We need more joined-up thinking about how we can adapt the timelines for a PQA system. Institutions need to rethink what we do and how we do it. A PQA system will not remove offers based on achieved grades alone, so we need to clearly state that contextual offers may also be made to applicants who don’t meet the state grade threshold. But processing these requires time to be built into the process.

In addition, we should actively encourage students to take a year out to reflect on what they want to do. It can change their direction and also have a massive impact on their learning approach. In turn, it can impact on the all-important metrics by which we are judged. Despite the obvious temptation to pursue enrolments at all costs, we need to support students to make good choices that are right for them: this will support the foundations of retention, progression, attainment and success that feed into the metrics. 

Most of all, as a sector, we have to stop finding reasons not to change. Finding solutions is the only way to ensure that we have a tertiary sector for the 21st century and beyond.

Michelle Morgan is associate dean, student experience at Bournemouth University.

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Reader's comments (2)

I agree that a PQA system should be put in place and there is no reason the HE sector should say this is impossible given it is used in almost every other country in the world. On the matter of encouraging all students to have a gap year however I strongly disagree. Whilst a gap year is a chance to broaden horizons and grow up and learn how to take responsibility for oneself it can result in significant issues coping with academic demands when the start university. As a careers advisor I have found this to be a real issue in many subjects especially those where regular practice and familiarity are crucial to ability eg Maths, Classics. Also some students who wish to take further study either in academia or to progress to a professional qualification after their undergraduate degree eg lawyers or doctors do not want to wait another year before starting what might be a six year period of study or more. Others studying MML for instance benefit significantly from taking a Gap year to live and work in a country of their chosen language, or those studying Engineering who wish to work in industry for a year (although a year placement during their degree will arguably usually be more useful). Therefore I urge all my prospective applicants to think about the pros and cons of a gap year whatever they plan to do with it as it is not simply a question of whether you want to backpack round South East Asia or not!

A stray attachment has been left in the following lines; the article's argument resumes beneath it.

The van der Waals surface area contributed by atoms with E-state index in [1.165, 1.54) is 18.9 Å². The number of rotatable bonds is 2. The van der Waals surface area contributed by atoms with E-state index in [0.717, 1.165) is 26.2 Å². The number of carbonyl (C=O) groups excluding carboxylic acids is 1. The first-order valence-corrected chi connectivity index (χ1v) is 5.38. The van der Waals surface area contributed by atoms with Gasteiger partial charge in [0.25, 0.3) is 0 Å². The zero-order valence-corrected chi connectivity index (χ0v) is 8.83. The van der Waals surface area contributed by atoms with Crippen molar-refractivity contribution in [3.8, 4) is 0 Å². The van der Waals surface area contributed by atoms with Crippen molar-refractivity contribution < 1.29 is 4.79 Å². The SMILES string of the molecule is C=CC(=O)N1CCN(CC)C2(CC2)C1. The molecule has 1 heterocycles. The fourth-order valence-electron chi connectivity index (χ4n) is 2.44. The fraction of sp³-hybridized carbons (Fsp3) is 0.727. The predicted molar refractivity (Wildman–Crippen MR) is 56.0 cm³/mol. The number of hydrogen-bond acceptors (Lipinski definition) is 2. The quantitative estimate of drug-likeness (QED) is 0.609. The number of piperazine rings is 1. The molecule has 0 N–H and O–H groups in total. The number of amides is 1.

I agree Joanna with a lot of what you say. However, over the years in my various roles as a Faculty, student experience and academic manager, I have lost count of the number of students I have had to counsel who have embarked on a course, especially professional ones such as Law, Engineering and Medicine, because they liked the sound of it or were encouraged by parents/teachers to do it. Plus there are the students who go to university because they are not sure what else to do. One year out of a potential 50 year study and work career is a small break. And if this break helps make the right decision for them, that is what is important. Not all students can afford to go backpacking for a year or work abroad but that year out can be used to obtain work experience whether paid or voluntary which could be in the discipline the student is considering. This will help inform their decision and potentially avert a large financial mistake. It also allows students to improve grades which opens up potentially different study options.